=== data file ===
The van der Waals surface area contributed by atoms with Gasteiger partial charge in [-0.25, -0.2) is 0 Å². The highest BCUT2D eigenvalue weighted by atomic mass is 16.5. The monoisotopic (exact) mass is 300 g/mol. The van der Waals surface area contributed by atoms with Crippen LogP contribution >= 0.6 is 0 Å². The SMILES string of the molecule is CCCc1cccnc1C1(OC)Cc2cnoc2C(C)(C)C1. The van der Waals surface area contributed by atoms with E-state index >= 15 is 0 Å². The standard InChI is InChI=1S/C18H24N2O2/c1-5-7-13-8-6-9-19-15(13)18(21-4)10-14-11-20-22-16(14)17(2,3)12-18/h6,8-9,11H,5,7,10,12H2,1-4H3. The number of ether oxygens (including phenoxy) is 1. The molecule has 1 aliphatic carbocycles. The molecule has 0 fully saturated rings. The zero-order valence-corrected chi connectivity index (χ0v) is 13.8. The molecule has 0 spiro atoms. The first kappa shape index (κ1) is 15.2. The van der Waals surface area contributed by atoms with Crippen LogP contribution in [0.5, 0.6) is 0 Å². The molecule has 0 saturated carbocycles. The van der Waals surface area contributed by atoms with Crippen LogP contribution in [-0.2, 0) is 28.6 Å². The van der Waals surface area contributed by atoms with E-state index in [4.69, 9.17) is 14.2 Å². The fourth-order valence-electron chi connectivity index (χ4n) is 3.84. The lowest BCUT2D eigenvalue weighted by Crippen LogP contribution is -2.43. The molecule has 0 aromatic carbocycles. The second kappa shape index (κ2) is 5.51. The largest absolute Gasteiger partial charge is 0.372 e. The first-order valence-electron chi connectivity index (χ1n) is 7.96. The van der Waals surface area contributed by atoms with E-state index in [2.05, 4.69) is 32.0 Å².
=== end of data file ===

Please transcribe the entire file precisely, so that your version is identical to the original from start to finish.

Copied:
The van der Waals surface area contributed by atoms with Gasteiger partial charge in [-0.25, -0.2) is 0 Å². The highest BCUT2D eigenvalue weighted by atomic mass is 16.5. The monoisotopic (exact) mass is 300 g/mol. The van der Waals surface area contributed by atoms with Crippen LogP contribution >= 0.6 is 0 Å². The SMILES string of the molecule is CCCc1cccnc1C1(OC)Cc2cnoc2C(C)(C)C1. The van der Waals surface area contributed by atoms with E-state index >= 15 is 0 Å². The standard InChI is InChI=1S/C18H24N2O2/c1-5-7-13-8-6-9-19-15(13)18(21-4)10-14-11-20-22-16(14)17(2,3)12-18/h6,8-9,11H,5,7,10,12H2,1-4H3. The number of ether oxygens (including phenoxy) is 1. The molecule has 1 aliphatic carbocycles. The molecule has 0 fully saturated rings. The zero-order valence-corrected chi connectivity index (χ0v) is 13.8. The molecule has 0 spiro atoms. The first kappa shape index (κ1) is 15.2. The van der Waals surface area contributed by atoms with Crippen LogP contribution in [0.5, 0.6) is 0 Å². The molecule has 0 saturated carbocycles. The van der Waals surface area contributed by atoms with Crippen LogP contribution in [-0.2, 0) is 28.6 Å². The van der Waals surface area contributed by atoms with E-state index in [4.69, 9.17) is 14.2 Å². The fourth-order valence-electron chi connectivity index (χ4n) is 3.84. The lowest BCUT2D eigenvalue weighted by Crippen LogP contribution is -2.43. The molecule has 0 aromatic carbocycles. The second kappa shape index (κ2) is 5.51. The largest absolute Gasteiger partial charge is 0.372 e. The first-order valence-electron chi connectivity index (χ1n) is 7.96. The van der Waals surface area contributed by atoms with E-state index in [2.05, 4.69) is 32.0 Å².